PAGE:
We live in an age of world peace. To be more specific: a ”neoliberal” age of world peace. Certainly it doesn’t seem like it. The 21st century opened with a terror attack that sparked wars in Iraq and Afghanistan. The latter seems to be getting more violent.
But the data is unambiguous. The world is fighting fewer wars. And the wars that are being fought are less deadly than at any time in living memory.
A Canadian non-profit, the Human Security Report Project, has been tracking the number and intensity of conflicts in the past 50 years. Between 1950 and 1959, there was an average of 6½ international conflicts per year – the vast bulk of them fought between states. In our decade, the average has been less than one, almost all civil wars.
Sure, after the fall of communism, internal conflicts sharply spiked, as a decaying Russia and disengaging United States withdrew support for many petty tyrannies in the Third World. But the number of conflicts has since resumed its long-term decline.
War is also becoming less deadly. In the 1950s, the average international conflict killed 20,000 people per year. The average conflict in the 2000s killed a 10th of that. You’d think this would be widely recognised and celebrated. But it’s entirely at odds with the impression of escalating global violence we get from the nightly news.
So, war is now rare. Take a moment to celebrate. Then think of the simple ideological narratives these observations upset.
Anti-capitalist intellectuals from Lenin to Naomi Klein have associated competition in the marketplace with competition on the battlefield. Yet while the world is more commercial and more globalised than at any time in history, it’s more peaceful too.
Foreign policy realists long claimed the post-Cold War world – without two superpowers holding the globe together under a threat of mutual nuclear destruction – could be unstable. But if anything conflict has declined faster in the past two decades.
So what accounts for all this world peace? If we want war to be even less common, we’d better figure out what’s causing its demise. Many people would credit democracy – if citizens are given a chance to vote, they’ll elect pacifists. But as American political scientist Patrick J. McDonald pointed out in his 2009 book The Invisible Hand of Peace, democracy is not immune to war mania.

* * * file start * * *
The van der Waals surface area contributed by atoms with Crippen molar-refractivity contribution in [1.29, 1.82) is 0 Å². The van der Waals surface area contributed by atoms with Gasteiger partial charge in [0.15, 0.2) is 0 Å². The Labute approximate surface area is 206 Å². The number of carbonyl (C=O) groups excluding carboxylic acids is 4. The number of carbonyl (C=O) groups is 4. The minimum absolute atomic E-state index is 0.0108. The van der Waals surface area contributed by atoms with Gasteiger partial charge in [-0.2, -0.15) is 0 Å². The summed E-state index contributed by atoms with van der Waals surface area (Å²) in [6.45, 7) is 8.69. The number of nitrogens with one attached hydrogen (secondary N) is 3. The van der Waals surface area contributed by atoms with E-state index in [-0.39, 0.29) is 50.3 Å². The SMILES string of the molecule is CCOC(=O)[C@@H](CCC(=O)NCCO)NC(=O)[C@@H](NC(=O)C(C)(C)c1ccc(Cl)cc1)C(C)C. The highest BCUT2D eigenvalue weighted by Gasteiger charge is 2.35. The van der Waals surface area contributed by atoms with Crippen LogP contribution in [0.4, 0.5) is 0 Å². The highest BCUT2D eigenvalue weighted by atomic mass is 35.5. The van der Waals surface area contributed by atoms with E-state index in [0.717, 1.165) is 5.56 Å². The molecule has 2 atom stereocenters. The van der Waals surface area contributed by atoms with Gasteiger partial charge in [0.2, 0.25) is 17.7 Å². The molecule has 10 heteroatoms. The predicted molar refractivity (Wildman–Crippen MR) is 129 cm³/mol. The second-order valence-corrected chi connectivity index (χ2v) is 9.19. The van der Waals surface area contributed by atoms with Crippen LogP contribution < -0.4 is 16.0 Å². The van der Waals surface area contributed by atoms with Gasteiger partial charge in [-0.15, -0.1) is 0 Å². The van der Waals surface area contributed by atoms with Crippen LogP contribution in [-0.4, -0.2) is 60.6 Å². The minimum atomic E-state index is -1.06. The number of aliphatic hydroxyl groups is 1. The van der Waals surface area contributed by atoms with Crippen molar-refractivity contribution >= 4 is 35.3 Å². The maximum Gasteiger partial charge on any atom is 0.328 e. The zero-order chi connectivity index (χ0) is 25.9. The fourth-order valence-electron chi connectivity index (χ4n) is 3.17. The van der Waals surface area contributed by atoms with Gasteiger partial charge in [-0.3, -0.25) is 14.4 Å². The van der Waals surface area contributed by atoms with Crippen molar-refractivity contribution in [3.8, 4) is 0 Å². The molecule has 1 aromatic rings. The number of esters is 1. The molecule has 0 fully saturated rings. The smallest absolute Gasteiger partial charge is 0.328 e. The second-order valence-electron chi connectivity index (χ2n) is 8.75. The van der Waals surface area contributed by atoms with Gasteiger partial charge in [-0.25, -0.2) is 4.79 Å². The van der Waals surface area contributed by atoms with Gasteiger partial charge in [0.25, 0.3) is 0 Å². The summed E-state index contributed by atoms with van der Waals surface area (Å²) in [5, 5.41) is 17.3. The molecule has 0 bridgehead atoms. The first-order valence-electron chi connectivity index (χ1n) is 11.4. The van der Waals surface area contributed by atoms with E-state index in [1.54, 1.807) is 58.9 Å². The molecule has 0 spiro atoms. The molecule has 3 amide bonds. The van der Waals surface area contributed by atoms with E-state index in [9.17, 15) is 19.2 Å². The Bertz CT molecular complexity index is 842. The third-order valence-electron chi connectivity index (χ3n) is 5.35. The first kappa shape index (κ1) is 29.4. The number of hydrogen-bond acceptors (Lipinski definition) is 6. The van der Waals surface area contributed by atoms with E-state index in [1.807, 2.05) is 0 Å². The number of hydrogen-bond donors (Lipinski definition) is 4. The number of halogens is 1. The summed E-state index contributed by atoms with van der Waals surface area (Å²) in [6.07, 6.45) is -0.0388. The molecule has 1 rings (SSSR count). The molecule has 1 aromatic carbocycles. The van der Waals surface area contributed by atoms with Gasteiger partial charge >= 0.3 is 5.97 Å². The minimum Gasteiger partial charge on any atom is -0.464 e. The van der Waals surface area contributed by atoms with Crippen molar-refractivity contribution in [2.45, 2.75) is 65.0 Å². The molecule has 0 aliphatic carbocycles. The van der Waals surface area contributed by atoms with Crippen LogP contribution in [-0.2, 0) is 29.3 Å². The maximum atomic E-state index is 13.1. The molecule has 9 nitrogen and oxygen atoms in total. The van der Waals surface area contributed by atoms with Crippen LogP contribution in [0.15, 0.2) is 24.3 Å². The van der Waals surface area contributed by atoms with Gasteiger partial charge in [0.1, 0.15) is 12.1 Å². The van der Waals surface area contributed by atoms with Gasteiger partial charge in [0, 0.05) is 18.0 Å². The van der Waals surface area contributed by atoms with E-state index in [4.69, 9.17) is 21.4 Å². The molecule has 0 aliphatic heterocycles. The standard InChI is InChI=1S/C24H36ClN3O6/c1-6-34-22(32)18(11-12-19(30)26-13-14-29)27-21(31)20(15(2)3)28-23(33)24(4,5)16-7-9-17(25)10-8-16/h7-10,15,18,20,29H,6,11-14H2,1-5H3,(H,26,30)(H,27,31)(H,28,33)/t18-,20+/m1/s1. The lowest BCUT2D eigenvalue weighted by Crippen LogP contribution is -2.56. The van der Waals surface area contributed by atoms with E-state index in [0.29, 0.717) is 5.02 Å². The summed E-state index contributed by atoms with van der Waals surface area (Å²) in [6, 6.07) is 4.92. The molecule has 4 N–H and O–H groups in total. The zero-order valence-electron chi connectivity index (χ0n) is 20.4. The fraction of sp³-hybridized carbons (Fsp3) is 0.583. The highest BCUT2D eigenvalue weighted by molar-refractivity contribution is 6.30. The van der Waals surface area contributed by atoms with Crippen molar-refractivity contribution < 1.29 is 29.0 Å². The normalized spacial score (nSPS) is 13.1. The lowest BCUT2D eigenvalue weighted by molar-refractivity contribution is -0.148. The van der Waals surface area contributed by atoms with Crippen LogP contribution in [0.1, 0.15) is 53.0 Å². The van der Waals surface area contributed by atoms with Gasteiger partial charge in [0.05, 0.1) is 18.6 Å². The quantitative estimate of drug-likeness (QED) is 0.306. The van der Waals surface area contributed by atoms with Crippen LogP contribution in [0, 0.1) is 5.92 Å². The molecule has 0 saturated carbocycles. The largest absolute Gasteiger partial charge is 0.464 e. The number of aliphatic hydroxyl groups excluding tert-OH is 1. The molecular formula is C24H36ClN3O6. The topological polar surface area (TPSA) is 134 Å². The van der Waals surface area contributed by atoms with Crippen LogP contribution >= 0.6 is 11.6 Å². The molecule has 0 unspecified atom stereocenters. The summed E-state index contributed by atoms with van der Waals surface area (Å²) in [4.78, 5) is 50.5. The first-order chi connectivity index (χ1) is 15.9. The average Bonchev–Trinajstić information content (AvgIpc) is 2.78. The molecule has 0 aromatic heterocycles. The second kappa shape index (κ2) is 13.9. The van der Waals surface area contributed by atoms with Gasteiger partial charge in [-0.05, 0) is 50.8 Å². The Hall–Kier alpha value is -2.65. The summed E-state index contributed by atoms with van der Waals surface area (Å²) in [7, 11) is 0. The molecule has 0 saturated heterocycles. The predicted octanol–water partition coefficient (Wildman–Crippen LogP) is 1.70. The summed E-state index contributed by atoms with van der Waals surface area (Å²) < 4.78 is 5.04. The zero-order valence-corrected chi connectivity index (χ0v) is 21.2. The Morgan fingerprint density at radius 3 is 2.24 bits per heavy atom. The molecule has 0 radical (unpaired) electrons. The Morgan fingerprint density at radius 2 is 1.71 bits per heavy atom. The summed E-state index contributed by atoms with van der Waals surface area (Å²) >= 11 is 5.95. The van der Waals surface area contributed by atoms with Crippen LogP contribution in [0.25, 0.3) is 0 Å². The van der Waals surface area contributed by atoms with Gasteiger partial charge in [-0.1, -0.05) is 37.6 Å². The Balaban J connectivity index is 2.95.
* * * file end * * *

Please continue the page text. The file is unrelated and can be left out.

McDonald finds that during the 19th century democratic states were more likely to go to war than autocratic ones.
This is not an academic question. If we want Middle East peace, focusing on democracy at the expense of everything else won’t succeed. And we shouldn’t pin our hopes for the peaceful rise of China solely on elections.
The other big theory on the causes of peace focuses on commerce. Nations that trade with each other don’t fight. War is bad for business. But this theory doesn’t quite work either. What about World War I? European commerce was booming early in the 20th century, but 37 million people still died.
McDonald argues it isn’t the volume of commerce or the extent of globalisation that creates peace. It’s the domestic institutions that promote commerce – that is, the ”neoliberal” policies of low trade barriers, limited government ownership, and private property – which eliminate the incentives for war.
By studying hundreds of interstate conflicts over the past two centuries, McDonald finds that only economic freedom is closely correlated with peace.
That’s because regulatory barriers to trade spark international political conflict, not co-operation. And businesses that enjoy trade protection like military conquests. It’s how they expand their markets.
These are general rules and it’s a messy world. America’s free markets and democracy did not stop it invading Iraq.
Yet a 2005 study by the Cato Institute, an American think tank, found ”economic freedom is about 50 times more effective than democracy in diminishing violent conflict”. If we want the age of world peace to last, that’s what we need to focus on.